The History of the Pentacon Six
Contax decided to build the Flektoscope
mirror housing into the camera body. This would in
fact convert the rangefinder Contax into a 35mm Single
Lens Reflex Contax – a “Spiegel-Contax” (“Mirror
Contax”) or “Contax S”. A 35mm SLR had of course
been produced by Exakta & the oddly-shaped Russian
Sport in 1936, but the new Contax was to add to the body
a fixed pentaprism, giving eye-level viewing with an
image that was the right way-up and the right way
round. During the war, the company was unable to
produce the camera, but in 1948 the Contax S was finally
produced by the original Contax factory in
Dresden. The camera itself bore the Zeiss Ikon
logo but only the name “Contax”, with the “S” being
added only in printed literature. (Hummel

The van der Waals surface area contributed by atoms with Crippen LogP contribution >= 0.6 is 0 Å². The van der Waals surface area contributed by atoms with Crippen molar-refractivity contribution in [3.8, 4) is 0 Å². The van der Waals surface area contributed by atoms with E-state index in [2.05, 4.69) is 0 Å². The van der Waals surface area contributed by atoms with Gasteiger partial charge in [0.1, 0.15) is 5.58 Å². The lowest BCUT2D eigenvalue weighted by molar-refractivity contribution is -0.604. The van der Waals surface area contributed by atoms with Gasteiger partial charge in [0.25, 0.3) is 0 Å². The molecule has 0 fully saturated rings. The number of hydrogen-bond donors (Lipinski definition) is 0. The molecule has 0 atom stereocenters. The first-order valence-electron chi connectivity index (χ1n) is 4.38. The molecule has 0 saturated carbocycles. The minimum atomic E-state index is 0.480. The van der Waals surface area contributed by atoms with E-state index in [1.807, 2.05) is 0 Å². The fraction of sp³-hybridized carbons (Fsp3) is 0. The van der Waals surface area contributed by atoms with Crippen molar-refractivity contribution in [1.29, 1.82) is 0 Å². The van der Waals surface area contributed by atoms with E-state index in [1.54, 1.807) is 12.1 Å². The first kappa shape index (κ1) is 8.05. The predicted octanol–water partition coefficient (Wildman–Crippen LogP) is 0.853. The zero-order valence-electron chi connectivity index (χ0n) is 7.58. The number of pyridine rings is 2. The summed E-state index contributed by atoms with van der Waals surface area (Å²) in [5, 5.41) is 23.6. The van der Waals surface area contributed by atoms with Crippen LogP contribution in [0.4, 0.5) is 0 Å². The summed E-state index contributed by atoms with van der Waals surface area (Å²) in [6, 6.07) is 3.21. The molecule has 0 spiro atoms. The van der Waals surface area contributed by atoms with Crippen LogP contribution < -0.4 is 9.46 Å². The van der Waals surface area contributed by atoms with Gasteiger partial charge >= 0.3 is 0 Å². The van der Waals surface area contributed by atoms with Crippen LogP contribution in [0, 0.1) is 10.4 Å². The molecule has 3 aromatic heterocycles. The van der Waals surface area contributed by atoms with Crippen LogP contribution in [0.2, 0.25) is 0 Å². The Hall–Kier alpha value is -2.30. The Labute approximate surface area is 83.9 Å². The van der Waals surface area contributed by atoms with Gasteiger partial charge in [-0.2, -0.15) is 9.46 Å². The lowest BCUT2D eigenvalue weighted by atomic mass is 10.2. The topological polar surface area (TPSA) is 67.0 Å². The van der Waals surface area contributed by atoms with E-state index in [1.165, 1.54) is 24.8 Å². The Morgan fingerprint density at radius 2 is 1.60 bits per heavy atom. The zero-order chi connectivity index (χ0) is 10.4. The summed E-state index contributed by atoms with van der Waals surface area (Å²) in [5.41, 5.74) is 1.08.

p.207) It abandoned the bayonet lens mounts of the
pre-war Contax (there were two of them on each camera!),
and adopted the M 42×1 screw thread that had been
developed by another firm, Kamera-Werkstätten,
Niedersedlitz, Dresden, for their Praktica cameras.
The camera was a world-wide success, but
the new Contax company in Stuttgart, West Germany was
getting ready to re-start production of Contax
rangefinder cameras which were only slightly modified
from the pre-war versions.
Zeiss Ikon West Germany initiated legal action to prevent the Dresden factory using the Zeiss Ikon and Contax names on their new camera.
For information on a special, probably
unique, Contax S, see here.
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© TRA August 2010 Latest revision: May 2017